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Energy & Climate

How Clean Will US Hydrogen Get? Unpacking Treasury’s Proposed 45V Tax Credit Guidance

Setting clear, attainable, predictable eligibility requirements for the 45V tax credit is the first step in getting clean hydrogen off the ground.

As 2023 was coming to a close, the Internal Revenue Service (IRS) released greatly anticipated proposed guidance on the clean hydrogen production tax credit on December 22. This is the first major step in implementing this new tax credit, also called 45V after its position in the tax code, which is part of a suite of clean energy incentives in the Inflation Reduction Act (IRA). Clean hydrogen is a set of emerging technologies that have the potential to advance US decarbonization by replacing traditional hydrogen in current industrial applications in the near term and substituting for a variety of fuels and feedstocks in the long run. But clean hydrogen will only play a large role in decarbonization if it is widely available, cheap, and has very low greenhouse gas (GHG) emissions. Setting clear, attainable, predictable eligibility requirements for the 45V tax credit is the first step in getting these nascent technologies off the ground.  

In this note, we unpack the proposed IRS guidance, building on our previous research and assessing the implications for emissions and clean hydrogen scale-up. The US needs to get experience building and installing electrolyzers for clean hydrogen at an unprecedented scale today to establish a domestic industry, drive down costs, and expand availability. The foundation of a strong clean hydrogen industry starts with policy certainty. The IRS’s guidance, while a bit late, now lays out clear rules for how to achieve the emissions-based credit tiers all the way up to $3/kg for the cleanest producers. We find that key provisions of the proposal can help to prevent adverse emissions outcomes, including a transition to hourly temporal matching in 2028 and incrementality and regionality requirements. We also unpack some open questions in the IRS’s proposal, notably around whether or how existing zero-emitting generators could qualify for the credit.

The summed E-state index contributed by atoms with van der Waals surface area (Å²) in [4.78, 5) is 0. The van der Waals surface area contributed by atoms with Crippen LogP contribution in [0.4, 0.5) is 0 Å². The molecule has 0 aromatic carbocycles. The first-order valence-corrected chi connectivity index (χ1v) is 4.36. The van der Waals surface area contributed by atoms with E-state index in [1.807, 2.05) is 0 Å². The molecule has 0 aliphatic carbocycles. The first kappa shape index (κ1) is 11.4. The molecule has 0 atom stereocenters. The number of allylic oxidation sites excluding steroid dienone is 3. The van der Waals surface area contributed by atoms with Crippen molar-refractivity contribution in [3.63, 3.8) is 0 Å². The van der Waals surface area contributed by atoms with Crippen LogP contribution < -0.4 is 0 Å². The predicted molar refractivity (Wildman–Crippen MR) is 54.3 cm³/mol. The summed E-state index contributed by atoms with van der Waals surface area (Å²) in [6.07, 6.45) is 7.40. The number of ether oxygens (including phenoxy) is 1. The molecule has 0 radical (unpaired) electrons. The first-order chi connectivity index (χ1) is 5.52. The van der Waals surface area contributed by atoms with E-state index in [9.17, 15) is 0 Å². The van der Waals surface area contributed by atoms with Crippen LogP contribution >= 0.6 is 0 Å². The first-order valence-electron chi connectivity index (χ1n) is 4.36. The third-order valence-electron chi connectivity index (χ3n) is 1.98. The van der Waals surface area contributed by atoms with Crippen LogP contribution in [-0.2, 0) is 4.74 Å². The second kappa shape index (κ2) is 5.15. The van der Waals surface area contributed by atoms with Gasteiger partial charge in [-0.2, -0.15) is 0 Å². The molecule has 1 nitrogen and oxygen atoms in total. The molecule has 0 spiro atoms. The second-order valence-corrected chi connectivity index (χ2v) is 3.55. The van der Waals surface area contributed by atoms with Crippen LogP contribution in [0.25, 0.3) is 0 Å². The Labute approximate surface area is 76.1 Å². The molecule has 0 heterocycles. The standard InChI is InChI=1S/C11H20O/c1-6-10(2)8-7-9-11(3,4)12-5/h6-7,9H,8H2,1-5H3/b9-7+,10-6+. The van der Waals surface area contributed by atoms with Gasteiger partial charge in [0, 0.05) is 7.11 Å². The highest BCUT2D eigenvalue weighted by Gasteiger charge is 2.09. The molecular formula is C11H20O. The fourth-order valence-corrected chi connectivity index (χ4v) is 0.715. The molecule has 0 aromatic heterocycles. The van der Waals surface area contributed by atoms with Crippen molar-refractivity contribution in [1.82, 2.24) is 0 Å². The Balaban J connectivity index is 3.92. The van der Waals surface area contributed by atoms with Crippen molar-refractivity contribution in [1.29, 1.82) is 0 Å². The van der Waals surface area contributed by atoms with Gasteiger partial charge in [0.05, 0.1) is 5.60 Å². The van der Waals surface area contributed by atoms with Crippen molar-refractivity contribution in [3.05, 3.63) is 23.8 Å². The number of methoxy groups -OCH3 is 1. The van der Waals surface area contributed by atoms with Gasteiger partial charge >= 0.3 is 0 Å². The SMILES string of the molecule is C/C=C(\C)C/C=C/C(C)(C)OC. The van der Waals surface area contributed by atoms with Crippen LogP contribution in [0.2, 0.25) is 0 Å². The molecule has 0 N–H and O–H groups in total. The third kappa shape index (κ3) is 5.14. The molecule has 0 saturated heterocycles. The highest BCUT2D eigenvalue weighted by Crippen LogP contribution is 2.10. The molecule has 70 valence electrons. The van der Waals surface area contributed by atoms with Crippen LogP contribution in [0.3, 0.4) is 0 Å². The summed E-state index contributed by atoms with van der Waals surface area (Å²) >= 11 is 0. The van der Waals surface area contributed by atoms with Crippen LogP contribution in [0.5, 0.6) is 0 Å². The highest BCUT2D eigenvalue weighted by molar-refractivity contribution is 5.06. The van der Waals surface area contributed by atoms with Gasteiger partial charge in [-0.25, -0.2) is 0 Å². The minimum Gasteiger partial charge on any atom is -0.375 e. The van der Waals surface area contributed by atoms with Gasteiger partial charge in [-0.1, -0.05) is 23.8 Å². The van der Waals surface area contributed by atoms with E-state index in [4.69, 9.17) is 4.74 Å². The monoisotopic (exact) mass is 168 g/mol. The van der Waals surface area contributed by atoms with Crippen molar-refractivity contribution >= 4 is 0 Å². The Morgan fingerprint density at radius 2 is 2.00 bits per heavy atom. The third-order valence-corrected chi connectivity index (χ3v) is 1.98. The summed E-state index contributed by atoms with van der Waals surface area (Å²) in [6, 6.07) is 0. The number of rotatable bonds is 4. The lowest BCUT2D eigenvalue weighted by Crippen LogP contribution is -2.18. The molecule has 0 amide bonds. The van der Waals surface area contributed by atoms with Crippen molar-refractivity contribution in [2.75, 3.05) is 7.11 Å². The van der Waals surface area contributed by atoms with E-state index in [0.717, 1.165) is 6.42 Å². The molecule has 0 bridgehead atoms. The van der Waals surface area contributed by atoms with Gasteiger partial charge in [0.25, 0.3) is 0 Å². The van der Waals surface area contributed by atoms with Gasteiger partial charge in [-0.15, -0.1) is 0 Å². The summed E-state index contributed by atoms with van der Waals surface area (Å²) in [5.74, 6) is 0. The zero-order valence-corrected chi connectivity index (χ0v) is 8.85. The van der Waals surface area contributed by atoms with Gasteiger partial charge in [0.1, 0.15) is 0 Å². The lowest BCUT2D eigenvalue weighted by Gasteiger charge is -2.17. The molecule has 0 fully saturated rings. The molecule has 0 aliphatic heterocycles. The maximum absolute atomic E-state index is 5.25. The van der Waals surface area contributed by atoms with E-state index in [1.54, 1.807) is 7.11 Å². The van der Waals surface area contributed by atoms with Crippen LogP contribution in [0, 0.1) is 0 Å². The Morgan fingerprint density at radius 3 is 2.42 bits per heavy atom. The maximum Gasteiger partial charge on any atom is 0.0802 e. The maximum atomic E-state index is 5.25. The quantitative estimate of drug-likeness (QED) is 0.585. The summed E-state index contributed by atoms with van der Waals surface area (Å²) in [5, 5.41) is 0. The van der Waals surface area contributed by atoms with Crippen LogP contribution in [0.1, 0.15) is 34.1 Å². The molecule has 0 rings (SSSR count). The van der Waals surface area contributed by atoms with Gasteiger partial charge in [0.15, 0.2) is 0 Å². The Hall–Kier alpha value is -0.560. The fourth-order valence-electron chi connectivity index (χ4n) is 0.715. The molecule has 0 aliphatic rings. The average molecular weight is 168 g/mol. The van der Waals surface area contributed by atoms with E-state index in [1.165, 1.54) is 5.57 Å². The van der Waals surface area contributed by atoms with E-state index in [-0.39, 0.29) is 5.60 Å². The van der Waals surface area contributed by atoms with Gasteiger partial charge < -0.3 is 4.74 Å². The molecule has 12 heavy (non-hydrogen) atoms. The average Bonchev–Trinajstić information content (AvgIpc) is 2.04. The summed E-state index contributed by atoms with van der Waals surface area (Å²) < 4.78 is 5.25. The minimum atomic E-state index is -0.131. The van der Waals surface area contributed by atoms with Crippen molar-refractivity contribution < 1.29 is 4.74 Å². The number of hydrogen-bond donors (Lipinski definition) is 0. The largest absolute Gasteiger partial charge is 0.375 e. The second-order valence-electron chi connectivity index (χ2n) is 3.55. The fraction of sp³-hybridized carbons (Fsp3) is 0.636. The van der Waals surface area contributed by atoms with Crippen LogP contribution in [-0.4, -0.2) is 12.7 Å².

The core of the proposed guidance

Before the IRA, there was no national deployment policy support for technology-neutral production of clean hydrogen. Clean hydrogen can be used to displace conventional, fossil fuel-derived hydrogen in current industrial uses and can also be used as a fuel on its own or as a feedstock for clean fuels and other products. The 45V tax credit provides increasing levels of tax payment for each kilogram of clean hydrogen produced. The lower the GHG emissions associated with production on a lifecycle basis, the higher the payout—up to $3/kg. Any qualifying facility gets the credit for every kilogram of hydrogen produced for ten years. This fairly generous credit has the potential to kickstart and hypercharge the nascent clean hydrogen market in the US.

If clean hydrogen is going to play a major role in the US energy system, it first needs to be competitive with conventional natural gas-derived hydrogen, which currently costs $1-$1.50/kg, a price that varies largely based on the price of natural gas. The current price of electrolytic, or green, hydrogen is trickier to pin down, because electrolyzer deployment is still in its early days, with only 67 MW of capacity online as of summer 2023. The price is highly dependent on the location of the electrolyzer, the approach to sourcing clean electricity, and assumed utilization rates. Most estimates are generally in the $4-$6/kg range, though some geographies and configurations yield estimates in the sub-$3/kg range. If these projects can qualify for the full $3/kg 45V credit, the post-subsidy cost of this hydrogen could very easily be at or below current fossil hydrogen prices.

Blue hydrogen, or hydrogen produced via steam methane reformation (SMR) with carbon capture integrated into the process, can also reduce GHG emissions from hydrogen production. Unlike green hydrogen, blue hydrogen has existing policy support in the form of the credit for carbon oxide sequestration (45Q), which pays up to $85 per captured ton of CO2, though it could instead opt to claim 45V. The credit can meaningfully reduce the cost of blue hydrogen from its pre-subsidy price of around $1.60/kg to price parity or lower with conventional SMR hydrogen. In the Rhodium Group-MIT Clean Investment Monitor, we are currently tracking announced blue hydrogen projects with more than 4 million metric tons of annual production capacity, most of which are new-build sites—a potential indicator of the ability of a tax credit to drive market change.